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Comment & Response |

An Important Cause of Child and Youth Homelessness—Reply

Lonnie Embleton, MPH1; Paula Braitstein, PhD2,3,4,5
[+] Author Affiliations
1Institute of Medical Science, Faculty of Medicine, University of Toronto, Toronto, Ontario, Canada
2Division of Epidemiology, University of Toronto, Dalla Lana School of Public Health, Toronto, Ontario, Canada
3Moi University, College of Health Sciences, School of Medicine, Eldoret, Kenya
4Indiana University, Fairbanks School of Public Health, Indianapolis
5Regenstrief Institute Inc, Indianapolis, Indiana
JAMA Pediatr. 2016;170(9):909-910. doi:10.1001/jamapediatrics.2016.1390.
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In Reply We thank the authors for their thoughtful letter and for identifying a major issue not well addressed in the literature about child and youth street involvement: mental health. Without a doubt, mental illness and poor psychosocial health affect children and youths who find themselves homeless. Children and youths connected to the street have a multitude of detrimental health outcomes, and we and others have found that even compared with other extremely vulnerable children, they are more likely to have posttraumatic stress disorder.13 Their life circumstances before and after the onset of homelessness likely contribute to serious mental health morbidity, particularly posttraumatic stress disorder, anxiety, feelings of hopelessness, depression, and substance use and addiction.1,2,4 These sequelae may be a result of physical and/or sexual abuse, maltreatment, and/or neglect sustained at home that ultimately led to their street involvement, as well as a result of the often violent and oppressive nature of life on the streets.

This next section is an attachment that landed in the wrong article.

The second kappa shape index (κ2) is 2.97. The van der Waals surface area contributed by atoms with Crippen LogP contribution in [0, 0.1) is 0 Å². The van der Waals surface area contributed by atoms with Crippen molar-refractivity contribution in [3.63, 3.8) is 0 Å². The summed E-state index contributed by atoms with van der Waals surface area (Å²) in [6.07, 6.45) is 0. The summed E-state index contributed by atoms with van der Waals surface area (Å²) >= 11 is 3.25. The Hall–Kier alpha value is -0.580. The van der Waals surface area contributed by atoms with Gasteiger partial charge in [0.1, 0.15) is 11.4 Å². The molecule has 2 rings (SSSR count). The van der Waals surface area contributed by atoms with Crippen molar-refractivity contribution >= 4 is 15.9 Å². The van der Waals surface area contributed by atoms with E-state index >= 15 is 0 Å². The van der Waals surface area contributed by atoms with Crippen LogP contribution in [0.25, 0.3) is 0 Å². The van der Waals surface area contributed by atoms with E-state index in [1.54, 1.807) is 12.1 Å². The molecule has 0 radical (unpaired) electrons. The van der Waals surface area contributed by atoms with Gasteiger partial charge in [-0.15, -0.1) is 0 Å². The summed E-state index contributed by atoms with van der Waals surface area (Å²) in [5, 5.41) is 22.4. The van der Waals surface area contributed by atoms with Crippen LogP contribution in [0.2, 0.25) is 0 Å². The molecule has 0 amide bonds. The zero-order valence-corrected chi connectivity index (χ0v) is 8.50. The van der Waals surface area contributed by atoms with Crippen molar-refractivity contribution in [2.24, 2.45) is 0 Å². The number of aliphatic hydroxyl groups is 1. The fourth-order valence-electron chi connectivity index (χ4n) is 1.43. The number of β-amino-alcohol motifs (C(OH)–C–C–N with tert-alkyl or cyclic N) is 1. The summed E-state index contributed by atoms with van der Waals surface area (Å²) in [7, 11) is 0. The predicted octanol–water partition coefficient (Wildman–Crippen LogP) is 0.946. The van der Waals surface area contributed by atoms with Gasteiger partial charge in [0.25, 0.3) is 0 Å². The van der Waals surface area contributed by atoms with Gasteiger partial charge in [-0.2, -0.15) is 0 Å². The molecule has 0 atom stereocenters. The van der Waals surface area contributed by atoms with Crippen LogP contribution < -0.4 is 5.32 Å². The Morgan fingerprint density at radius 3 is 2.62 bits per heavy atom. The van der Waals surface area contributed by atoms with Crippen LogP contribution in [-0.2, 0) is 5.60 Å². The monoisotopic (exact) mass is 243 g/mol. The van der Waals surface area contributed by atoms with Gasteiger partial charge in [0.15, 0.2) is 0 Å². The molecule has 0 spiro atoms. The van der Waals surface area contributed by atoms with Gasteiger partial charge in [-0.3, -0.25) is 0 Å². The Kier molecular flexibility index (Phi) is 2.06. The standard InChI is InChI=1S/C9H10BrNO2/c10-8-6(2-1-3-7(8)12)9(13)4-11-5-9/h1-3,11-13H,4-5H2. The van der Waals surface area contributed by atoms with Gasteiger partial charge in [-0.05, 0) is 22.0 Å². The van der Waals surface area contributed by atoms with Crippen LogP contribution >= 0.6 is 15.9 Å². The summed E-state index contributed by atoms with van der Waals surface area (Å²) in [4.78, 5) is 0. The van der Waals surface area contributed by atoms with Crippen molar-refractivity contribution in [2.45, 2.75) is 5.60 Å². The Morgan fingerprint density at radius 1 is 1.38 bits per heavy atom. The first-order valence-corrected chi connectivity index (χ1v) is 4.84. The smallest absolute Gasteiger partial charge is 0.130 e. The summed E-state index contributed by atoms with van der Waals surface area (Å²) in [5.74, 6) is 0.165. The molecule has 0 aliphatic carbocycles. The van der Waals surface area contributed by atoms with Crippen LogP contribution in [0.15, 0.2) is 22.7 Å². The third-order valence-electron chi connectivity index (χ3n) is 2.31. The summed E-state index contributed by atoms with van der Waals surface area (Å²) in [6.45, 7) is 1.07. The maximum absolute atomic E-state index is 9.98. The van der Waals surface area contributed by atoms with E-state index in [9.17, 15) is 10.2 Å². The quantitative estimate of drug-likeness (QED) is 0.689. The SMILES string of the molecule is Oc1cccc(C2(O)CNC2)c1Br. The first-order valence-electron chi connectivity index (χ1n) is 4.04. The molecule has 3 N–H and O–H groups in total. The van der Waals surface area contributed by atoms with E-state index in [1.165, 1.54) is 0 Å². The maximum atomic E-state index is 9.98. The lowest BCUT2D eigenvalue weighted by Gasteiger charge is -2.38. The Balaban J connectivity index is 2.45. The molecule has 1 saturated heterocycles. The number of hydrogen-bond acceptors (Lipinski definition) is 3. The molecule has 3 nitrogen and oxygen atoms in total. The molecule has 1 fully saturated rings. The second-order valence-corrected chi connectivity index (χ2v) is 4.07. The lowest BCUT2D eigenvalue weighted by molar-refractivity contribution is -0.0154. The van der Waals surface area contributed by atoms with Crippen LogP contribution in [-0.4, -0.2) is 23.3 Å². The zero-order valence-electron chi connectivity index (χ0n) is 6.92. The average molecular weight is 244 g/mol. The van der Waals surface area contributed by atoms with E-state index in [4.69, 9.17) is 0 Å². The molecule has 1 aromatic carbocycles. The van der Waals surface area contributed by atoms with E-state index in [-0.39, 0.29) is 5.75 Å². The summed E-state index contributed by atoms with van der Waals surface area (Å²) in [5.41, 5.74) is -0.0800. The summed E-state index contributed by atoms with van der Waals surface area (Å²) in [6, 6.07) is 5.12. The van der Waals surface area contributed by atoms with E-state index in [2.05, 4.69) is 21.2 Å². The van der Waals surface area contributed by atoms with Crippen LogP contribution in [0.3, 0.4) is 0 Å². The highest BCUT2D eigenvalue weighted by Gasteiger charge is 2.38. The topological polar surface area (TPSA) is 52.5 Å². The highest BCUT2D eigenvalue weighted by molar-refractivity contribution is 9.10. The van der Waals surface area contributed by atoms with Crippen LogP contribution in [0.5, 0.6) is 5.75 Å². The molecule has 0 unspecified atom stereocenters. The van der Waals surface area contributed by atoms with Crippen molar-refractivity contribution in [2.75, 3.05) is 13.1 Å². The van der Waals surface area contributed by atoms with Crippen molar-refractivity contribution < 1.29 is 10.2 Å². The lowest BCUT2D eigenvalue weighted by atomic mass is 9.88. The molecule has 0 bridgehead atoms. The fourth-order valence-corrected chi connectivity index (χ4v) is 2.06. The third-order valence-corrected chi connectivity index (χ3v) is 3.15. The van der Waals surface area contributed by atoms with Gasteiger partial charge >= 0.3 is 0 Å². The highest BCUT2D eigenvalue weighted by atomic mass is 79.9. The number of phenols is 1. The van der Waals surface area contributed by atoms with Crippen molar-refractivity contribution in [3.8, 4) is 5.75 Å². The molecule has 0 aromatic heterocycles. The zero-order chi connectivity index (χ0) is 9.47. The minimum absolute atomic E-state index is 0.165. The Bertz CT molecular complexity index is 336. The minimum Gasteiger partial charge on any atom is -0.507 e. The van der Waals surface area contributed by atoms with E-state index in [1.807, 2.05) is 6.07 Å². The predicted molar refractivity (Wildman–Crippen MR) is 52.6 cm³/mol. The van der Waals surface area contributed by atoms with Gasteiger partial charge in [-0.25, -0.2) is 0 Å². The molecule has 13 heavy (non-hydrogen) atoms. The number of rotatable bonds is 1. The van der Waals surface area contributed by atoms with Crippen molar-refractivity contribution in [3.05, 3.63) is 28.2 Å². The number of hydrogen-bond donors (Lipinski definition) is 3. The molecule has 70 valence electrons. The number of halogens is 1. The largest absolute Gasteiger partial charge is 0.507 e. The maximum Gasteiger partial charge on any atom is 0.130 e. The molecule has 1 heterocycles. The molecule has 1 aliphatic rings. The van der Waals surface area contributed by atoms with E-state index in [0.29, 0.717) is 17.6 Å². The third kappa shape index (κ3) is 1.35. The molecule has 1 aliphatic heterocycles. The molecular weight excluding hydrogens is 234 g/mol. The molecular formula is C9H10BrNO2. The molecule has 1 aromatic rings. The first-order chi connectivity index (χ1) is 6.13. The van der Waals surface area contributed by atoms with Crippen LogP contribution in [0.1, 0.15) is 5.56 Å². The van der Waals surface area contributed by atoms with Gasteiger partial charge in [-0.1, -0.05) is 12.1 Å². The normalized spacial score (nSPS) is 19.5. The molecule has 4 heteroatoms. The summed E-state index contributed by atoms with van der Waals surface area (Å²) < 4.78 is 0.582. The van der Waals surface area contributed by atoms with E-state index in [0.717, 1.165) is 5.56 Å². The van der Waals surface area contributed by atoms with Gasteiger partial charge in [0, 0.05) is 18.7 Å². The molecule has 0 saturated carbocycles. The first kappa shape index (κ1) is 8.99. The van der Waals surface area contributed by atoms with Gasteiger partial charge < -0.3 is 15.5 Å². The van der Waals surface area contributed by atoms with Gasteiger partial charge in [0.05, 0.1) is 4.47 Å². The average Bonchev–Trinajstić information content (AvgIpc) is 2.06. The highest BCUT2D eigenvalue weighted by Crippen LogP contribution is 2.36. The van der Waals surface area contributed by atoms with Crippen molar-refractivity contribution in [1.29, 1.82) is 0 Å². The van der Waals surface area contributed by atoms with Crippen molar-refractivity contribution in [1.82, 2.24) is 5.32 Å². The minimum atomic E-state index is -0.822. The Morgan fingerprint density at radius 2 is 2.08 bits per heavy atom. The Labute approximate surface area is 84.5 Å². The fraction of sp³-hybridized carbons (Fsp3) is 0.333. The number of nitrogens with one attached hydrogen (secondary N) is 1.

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September 1, 2016
Victor Kieu, BS; Shadi Rezai, MD; Cassandra E. Henderson, MD, CDE
1St George’s University, School of Medicine, Grenada, West Indies
2Department of Obstetrics and Gynecology, Lincoln Medical and Mental Health Center, Bronx, New York
JAMA Pediatr. 2016;170(9):909. doi:10.1001/jamapediatrics.2016.1387.
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